350.Section 229 sets out the arbiter’s powers to give directions on matters referred to him by a party to a PPP agreement. Section 230 gives the arbiter a power to give non-binding guidance to the parties, the aim being to encourage the parties to reach agreement between themselves, in the light of the arbiter’s guidance, without relying on a binding determination.
351.Section 231 sets out the arbiter’s duties when making determinations or giving guidance.
352.Section 232 sets out further powers of the arbiter, including a power to inspect relevant assets. Section 233 empowers the arbiter to request parties to a PPP agreement and their associates to provide information which the arbiter considers relevant to the discharge of his functions.Section 234 gives the arbiter the power to apply to the High Court for an order requiring provision of information, if a request is not complied with, and provides a criminal sanction in the event that someone deliberately alters or destroys documents requested by the arbiter. Section 235 provides statutory protection to third parties against disclosure of information collected by the arbiter, except where it is necessary to carry out the specific statutory functions referred to in the section. It is enforceable by means of a civil injunction.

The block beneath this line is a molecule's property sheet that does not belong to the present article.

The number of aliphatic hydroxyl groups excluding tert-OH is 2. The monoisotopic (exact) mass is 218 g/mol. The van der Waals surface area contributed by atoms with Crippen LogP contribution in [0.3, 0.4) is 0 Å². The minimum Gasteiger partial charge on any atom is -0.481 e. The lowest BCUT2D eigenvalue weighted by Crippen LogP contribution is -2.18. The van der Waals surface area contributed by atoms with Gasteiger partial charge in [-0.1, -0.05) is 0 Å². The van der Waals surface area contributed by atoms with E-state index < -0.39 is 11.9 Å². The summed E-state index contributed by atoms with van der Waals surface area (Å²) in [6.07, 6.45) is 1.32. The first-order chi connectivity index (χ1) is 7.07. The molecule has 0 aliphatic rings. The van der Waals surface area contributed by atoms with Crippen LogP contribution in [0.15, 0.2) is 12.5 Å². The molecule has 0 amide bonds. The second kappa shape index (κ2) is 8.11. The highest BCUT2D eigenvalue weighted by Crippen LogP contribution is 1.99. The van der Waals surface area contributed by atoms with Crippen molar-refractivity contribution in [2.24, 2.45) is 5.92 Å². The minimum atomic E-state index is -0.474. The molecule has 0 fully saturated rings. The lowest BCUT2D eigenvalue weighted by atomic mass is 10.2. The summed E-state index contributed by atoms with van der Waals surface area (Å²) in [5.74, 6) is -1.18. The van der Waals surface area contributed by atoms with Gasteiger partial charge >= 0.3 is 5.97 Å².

353.Section 236 removes the liability of the arbiter and his staff for any acts or omissions, unless they can be shown to have been committed in bad faith.
354.Section 237 provides for the funding of the arbiter by the Secretary of State and the recovery of costs from the parties concerned.
Sections 238 and 239: Miscellaneous and supplementary
355.Section 238 extends statutory undertaker status to a PPP company when exercising statutory functions relating to a railway and carrying out the subject matter of a PPP agreement. This will effectively give a PPP company similar statutory undertaker status to that enjoyed by London Underground Limited. Section 239 contains definitions of the terms used in this Chapter.